W.A. Water Corp taps solar to cut grid power consumption in half


Western Australia’s government owned water utility has become the latest in Australia to embrace renewables, with plans to install solar across nine sites including offices, pump stations, treatment plants and borefields.
W.A. Water Corporation – which pumps water and wastewater across 2.6 million square kilometres – said on Friday that the major solar rollout had kicked off last week, with the installation of 350 panels at its call centre in the Perth suburb of Balcatta.
The state government said in a statement that the solar installs were expected to supply around half of the electricity demand of the each site, and reduce the utility’s annual emissions by 450 tonnes.
Construction of a renewable biogas energy generator at the Beenyup Wastewater Treatment Plant in Craigie was also underway, the statement said, to help meet the energy needs of the Advanced Water Treatment Plant there.
The biogas plant is scheduled to be completed later this year, and joins a co-generation plant already in operation at the Woodman Point Wastewater Treatment Plant.
“WA’s water supplies are being adversely affected by climate change, primarily due to reduced rainfall in the south-west,” said state water minister Dave Kelly in comments on Friday.
“That is why it is so important for water utilities to lead by example and do what they can to reduce greenhouse gases that accelerate climate change.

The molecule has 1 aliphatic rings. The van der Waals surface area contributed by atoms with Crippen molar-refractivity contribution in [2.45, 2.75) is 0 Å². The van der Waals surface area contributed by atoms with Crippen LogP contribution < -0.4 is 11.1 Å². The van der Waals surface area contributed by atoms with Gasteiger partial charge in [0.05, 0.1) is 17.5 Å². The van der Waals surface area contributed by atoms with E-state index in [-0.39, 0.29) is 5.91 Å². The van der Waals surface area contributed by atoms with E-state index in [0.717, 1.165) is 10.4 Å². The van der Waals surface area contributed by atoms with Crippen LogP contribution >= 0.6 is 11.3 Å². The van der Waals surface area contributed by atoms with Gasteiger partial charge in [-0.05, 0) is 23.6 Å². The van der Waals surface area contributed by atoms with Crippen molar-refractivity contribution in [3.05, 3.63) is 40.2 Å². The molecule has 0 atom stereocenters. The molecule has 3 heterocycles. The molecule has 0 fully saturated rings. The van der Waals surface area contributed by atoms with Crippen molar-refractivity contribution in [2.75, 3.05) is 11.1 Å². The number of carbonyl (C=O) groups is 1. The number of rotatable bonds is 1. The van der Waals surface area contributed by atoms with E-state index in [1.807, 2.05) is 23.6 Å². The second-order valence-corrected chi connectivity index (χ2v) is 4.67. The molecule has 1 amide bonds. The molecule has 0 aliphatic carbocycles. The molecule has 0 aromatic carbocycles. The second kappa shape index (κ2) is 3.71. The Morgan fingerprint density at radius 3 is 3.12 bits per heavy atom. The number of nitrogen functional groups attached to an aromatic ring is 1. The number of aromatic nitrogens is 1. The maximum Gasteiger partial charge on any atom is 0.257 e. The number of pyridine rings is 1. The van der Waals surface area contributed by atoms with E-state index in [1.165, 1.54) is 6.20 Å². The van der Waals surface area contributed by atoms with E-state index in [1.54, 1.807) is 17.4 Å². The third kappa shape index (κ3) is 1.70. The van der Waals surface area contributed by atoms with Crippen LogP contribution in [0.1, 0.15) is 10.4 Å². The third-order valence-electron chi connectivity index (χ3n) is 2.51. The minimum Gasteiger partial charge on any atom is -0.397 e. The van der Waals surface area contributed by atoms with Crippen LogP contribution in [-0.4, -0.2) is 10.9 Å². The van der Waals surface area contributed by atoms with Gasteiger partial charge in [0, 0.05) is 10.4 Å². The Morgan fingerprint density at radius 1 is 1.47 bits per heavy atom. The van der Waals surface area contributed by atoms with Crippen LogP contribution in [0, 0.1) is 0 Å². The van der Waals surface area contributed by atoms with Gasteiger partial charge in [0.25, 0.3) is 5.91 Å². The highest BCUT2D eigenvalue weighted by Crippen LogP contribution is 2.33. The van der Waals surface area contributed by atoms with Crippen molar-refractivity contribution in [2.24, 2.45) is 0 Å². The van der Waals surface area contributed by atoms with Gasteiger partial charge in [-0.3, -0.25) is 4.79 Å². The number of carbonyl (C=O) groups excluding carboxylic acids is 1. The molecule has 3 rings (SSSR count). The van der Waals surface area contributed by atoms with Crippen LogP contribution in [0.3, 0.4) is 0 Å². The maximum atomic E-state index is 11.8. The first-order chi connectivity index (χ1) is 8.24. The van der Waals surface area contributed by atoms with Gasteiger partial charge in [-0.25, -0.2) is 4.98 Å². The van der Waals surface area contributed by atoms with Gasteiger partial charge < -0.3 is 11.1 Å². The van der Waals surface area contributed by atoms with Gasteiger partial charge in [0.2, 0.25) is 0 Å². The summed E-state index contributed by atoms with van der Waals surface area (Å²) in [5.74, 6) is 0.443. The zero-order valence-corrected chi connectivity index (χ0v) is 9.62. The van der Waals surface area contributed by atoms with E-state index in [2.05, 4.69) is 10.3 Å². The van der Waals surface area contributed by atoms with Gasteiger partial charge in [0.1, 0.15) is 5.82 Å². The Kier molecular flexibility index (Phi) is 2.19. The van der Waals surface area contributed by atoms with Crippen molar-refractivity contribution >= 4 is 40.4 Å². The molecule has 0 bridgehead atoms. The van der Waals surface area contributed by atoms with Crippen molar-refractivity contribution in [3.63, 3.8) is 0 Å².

“Water Corporation’s adoption of solar and other green technologies will accelerate in the years ahead, particularly as technology improves and costs come down.
“What’s important is that we don’t wait, but take every opportunity now to reduce energy use and greenhouse gases, in the context of rapid climate change.
Adopting new technology and applying it in the field allows us to learn what works best and make critical efficiency improvements,” Kelly said.
W.A. Water Corp joins numerous other water utilities around Australia in the shift to renewable energy, in what is a notoriously energy hungry sector.
Leading the way has been South Australia Water,  which last month announced that local outfit Enerven had been chosen to roll-out a planned 154MW of solar PV and 34MWh of energy storage across more than 70 of the utility’s sites.
The $300 million plan to invest in more than 500,000 solar panels, as well as battery storage, will take the utility’s total solar generation capacity to around 160MW, adding to the 6MW of solar currently being installed across SA Water’s Glenelg, Hope Valley and Christies Beach facilities, which are due to connect to the NEM in coming months.

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